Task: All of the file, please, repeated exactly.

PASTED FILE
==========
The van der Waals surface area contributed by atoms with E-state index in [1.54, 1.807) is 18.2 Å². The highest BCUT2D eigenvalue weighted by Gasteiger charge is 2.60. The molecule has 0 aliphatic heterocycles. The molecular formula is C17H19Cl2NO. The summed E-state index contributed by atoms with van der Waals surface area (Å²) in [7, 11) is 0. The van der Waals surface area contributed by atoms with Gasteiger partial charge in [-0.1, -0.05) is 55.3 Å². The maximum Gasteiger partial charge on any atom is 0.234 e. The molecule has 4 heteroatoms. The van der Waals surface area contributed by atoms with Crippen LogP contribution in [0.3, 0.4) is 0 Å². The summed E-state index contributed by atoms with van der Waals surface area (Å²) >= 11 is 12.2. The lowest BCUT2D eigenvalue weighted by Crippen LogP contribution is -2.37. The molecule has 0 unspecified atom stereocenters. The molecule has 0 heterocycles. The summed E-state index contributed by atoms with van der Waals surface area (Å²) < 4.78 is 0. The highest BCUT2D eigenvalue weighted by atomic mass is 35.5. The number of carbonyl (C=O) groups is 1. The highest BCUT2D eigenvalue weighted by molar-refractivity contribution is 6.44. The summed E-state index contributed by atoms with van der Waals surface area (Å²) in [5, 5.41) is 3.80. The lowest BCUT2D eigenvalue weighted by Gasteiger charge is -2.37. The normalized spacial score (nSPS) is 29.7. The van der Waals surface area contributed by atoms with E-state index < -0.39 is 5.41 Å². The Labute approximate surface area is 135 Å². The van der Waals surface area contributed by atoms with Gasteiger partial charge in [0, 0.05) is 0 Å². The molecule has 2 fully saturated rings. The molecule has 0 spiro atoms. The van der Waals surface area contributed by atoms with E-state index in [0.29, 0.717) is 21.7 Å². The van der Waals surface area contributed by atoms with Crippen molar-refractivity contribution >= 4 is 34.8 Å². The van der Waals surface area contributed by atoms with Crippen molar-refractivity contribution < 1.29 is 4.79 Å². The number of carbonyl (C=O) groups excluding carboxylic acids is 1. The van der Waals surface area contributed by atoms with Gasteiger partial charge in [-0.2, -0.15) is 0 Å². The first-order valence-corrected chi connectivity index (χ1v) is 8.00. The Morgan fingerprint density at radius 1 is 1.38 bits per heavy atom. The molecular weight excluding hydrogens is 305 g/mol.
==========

The van der Waals surface area contributed by atoms with E-state index in [1.54, 1.807) is 18.2 Å². The highest BCUT2D eigenvalue weighted by Gasteiger charge is 2.60. The molecule has 0 aliphatic heterocycles. The molecular formula is C17H19Cl2NO. The summed E-state index contributed by atoms with van der Waals surface area (Å²) in [7, 11) is 0. The van der Waals surface area contributed by atoms with Gasteiger partial charge in [-0.1, -0.05) is 55.3 Å². The maximum Gasteiger partial charge on any atom is 0.234 e. The molecule has 4 heteroatoms. The van der Waals surface area contributed by atoms with Crippen LogP contribution in [0.3, 0.4) is 0 Å². The summed E-state index contributed by atoms with van der Waals surface area (Å²) >= 11 is 12.2. The lowest BCUT2D eigenvalue weighted by Crippen LogP contribution is -2.37. The molecule has 0 unspecified atom stereocenters. The molecule has 0 heterocycles. The summed E-state index contributed by atoms with van der Waals surface area (Å²) < 4.78 is 0. The highest BCUT2D eigenvalue weighted by atomic mass is 35.5. The number of carbonyl (C=O) groups is 1. The highest BCUT2D eigenvalue weighted by molar-refractivity contribution is 6.44. The summed E-state index contributed by atoms with van der Waals surface area (Å²) in [5, 5.41) is 3.80. The lowest BCUT2D eigenvalue weighted by Gasteiger charge is -2.37. The normalized spacial score (nSPS) is 29.7. The van der Waals surface area contributed by atoms with E-state index < -0.39 is 5.41 Å². The Labute approximate surface area is 135 Å². The van der Waals surface area contributed by atoms with Gasteiger partial charge in [0, 0.05) is 0 Å². The molecule has 2 fully saturated rings. The molecule has 0 spiro atoms. The van der Waals surface area contributed by atoms with E-state index in [0.29, 0.717) is 21.7 Å². The van der Waals surface area contributed by atoms with Crippen molar-refractivity contribution >= 4 is 34.8 Å². The van der Waals surface area contributed by atoms with Crippen molar-refractivity contribution < 1.29 is 4.79 Å². The number of carbonyl (C=O) groups excluding carboxylic acids is 1. The van der Waals surface area contributed by atoms with Gasteiger partial charge in [-0.2, -0.15) is 0 Å². The first-order valence-corrected chi connectivity index (χ1v) is 8.00. The Morgan fingerprint density at radius 1 is 1.38 bits per heavy atom. The molecular weight excluding hydrogens is 305 g/mol.